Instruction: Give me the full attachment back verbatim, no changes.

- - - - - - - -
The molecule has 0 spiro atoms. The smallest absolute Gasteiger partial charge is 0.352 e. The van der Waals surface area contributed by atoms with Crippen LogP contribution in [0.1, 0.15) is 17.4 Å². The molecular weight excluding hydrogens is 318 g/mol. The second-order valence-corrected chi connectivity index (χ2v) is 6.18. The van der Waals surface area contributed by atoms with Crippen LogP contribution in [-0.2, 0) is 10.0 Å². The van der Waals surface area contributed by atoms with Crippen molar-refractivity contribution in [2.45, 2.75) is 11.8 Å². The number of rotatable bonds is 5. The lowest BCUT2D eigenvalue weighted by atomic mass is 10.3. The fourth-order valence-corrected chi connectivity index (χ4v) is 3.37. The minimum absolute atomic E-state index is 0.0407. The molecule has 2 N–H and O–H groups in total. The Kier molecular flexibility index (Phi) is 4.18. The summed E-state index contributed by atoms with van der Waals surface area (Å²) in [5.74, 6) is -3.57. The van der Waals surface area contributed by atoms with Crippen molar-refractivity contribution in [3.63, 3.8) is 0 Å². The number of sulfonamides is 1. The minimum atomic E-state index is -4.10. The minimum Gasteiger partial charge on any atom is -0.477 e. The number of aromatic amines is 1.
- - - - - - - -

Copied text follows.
The molecule has 0 spiro atoms. The smallest absolute Gasteiger partial charge is 0.352 e. The van der Waals surface area contributed by atoms with Crippen LogP contribution in [0.1, 0.15) is 17.4 Å². The molecular weight excluding hydrogens is 318 g/mol. The second-order valence-corrected chi connectivity index (χ2v) is 6.18. The van der Waals surface area contributed by atoms with Crippen LogP contribution in [-0.2, 0) is 10.0 Å². The van der Waals surface area contributed by atoms with Crippen molar-refractivity contribution in [2.45, 2.75) is 11.8 Å². The number of rotatable bonds is 5. The lowest BCUT2D eigenvalue weighted by atomic mass is 10.3. The fourth-order valence-corrected chi connectivity index (χ4v) is 3.37. The minimum absolute atomic E-state index is 0.0407. The molecule has 2 N–H and O–H groups in total. The Kier molecular flexibility index (Phi) is 4.18. The summed E-state index contributed by atoms with van der Waals surface area (Å²) in [5.74, 6) is -3.57. The van der Waals surface area contributed by atoms with Crippen molar-refractivity contribution in [3.63, 3.8) is 0 Å². The number of sulfonamides is 1. The minimum atomic E-state index is -4.10. The minimum Gasteiger partial charge on any atom is -0.477 e. The number of aromatic amines is 1.